Montessori Bathroom Ideas

Montessori Bathroom

The bathroom can get overlooked when talking about Montessori at home.

And that makes sense because it’s not as exciting as other spaces like the playroom or kitchen.

But the bathroom is a big part of the daily rhythm, and it should be in the Montessori at home conversation — and you might be surprised at how a few simple changes can make your bathroom Montessori friendly.

So in this blog post, I’m going to talk about what we’ve done with our bathrooms to make them Montessori friendly and hopefully provide you with some ideas or inspiration for your own.

Why Should We “Montessori” Our Bathrooms?

Toddler Getting Towel

A big part of the Montessori method is allowing our children to be more independent and capable.

We do this by providing the children with a prepared environment where each element exists to help the child’s development.

And one of the best places to put this into action is in our bathrooms, where we can promote “care of self” practical life skills.

Let’s take a look at how we can do this.

The Bathroom Vanity

Montessori Bathroom Step Stool

The first step to ‘Montessori’ing’ your bathroom is to provide your child access to the sink.

A sturdy step stool is ideal for access to the sink. With our 2-year-old daughter, K, we use a tall two-tier step stool that you can find in our Montessori Ikea Items post. But the size you choose will depend on the height of your child(ren).

To ensure that she can reach the water easily we use a Faucet Extender that brings the water about 6 inches closer to her so she doesn’t have to lean over too far.

Next up is providing your child access to hygiene supplies.

The most important item would be soap for handwashing. We recommend a foam dispenser, as they are easy for toddlers to use and offer a delightful sensory experience as well. 

Tip: make a washcloth or small hand towel accessible for wiping up spills.

Other items you could give your child access to could include child-friendly toothpaste and a toothbrush, rinsing cup, hairbrush/comb, and tissues.

Lastly, it’s important to make sure that a hand towel is at a height that allows your child to use it (if yours is high, you can buy a 3M removable adhesive hook to hang a lower hand towel for your child until they are tall enough to reach yours).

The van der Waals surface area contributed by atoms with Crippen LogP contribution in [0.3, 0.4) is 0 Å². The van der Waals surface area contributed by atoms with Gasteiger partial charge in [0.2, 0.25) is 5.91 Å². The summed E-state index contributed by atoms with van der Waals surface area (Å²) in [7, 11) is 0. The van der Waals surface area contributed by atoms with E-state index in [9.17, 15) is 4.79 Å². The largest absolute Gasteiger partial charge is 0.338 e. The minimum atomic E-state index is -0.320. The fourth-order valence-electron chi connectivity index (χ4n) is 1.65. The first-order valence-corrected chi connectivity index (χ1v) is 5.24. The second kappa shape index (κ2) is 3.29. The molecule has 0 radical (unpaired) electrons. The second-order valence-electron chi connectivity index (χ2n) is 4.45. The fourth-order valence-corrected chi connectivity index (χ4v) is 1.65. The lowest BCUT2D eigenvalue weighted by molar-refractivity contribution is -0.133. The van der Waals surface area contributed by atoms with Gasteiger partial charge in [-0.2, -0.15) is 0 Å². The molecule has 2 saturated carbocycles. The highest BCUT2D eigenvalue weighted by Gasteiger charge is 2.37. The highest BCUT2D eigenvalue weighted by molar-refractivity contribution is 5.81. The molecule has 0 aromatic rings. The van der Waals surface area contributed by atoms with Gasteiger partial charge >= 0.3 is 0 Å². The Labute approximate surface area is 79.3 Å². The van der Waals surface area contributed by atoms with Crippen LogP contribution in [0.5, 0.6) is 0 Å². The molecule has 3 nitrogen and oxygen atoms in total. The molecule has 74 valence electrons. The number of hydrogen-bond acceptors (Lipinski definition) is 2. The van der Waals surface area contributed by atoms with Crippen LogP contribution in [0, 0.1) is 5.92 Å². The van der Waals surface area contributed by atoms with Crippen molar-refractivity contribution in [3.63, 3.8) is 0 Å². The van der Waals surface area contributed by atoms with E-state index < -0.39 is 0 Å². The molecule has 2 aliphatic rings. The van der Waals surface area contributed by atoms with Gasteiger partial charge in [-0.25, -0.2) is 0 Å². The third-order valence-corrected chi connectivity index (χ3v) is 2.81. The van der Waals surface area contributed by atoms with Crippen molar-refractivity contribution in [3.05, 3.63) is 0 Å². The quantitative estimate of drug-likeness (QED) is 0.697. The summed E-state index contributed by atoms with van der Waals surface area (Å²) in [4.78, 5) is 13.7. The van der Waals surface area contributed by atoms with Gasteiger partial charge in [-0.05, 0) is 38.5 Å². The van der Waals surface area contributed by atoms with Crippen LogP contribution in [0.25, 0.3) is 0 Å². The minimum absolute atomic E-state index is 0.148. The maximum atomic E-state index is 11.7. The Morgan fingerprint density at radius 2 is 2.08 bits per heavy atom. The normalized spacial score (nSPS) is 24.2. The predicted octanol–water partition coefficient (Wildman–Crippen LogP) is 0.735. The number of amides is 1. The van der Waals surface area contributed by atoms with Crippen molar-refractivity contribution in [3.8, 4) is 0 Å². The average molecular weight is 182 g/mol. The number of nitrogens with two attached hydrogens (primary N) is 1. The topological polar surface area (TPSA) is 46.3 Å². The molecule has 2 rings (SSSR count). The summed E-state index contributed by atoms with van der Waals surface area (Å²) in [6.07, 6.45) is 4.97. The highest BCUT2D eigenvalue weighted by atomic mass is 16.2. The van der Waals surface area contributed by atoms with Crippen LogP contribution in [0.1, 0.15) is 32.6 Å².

Toilet Area

Montessori Bathroom Toilet Area

To prepare the environment for toilet learning, we set up “potty spots” in the main level and upstairs bathrooms.

When we first started our toilet learning journey this spot included: a basket with books, diapers, wipes and a full-length childsafe acrylic mirror. The books provided a positive experience on the potty, and the mirror helps promote body awareness and aids in self-dressing. The picture above is our current potty spot now that our daughter is diaper free.

We made sure to place the potty in a spot where the toilet paper would be in reach. 

If you are dealing with older children, you can use a potty seat on your toilet with a low step stool for toileting independence. 

Tip: when toilet learning, store a change of underwear and pants in your bathroom.

The Bath

Lastly, I have a few tips for a Montessori approach to your bath area.

As K has gotten older, we now use travel-sized reusable bottles for her shampoo and body wash. They are the perfect size for little hands, and it allows you to put only a small amount in each, so you don’t have to worry about wasting.

Bath time should be a fun time, so we always offer some bath toys. Just like a Montessori playroom, we limit the number of toys and rotate them out to keep our girls interested. 

Some of our favorite bath toys are simple and include plastic pitchers from Lovevery (great for transferring and pouring) and a golf ball for hiding in the bubbles.

More recently, we’ve added a low 3M hook in the girl’s bathroom. This provides a place for K’s bath towel so she can hang it back up when she’s done drying off.

Bonus Tips

Routine cards are a great way to keep toddlers on track through the bedtime routine (we are using the Lovevery routine cards pictured above).

The bathroom is also a great place to display some of your child’s artwork. We replaced our previous bathroom artwork with one of K’s beautiful and colorful creations, and it adds a nice finishing touch!

Montessori Bathroom Recap

Our Montessori inspired bathroom has been a work in progress and, like most spaces in our house, is always changing. But I feel like we are pretty happy with how we have it set up now.

We started by adding a step stool and faucet extender and have slowly added items as K has grown, so it definitely didn’t all come together overnight!

I hope this post helped give you some ideas or inspiration on how to Montessori your own bathroom.

Do you have any ideas or topics I missed? I would love to hear in the comments below πŸ™‚

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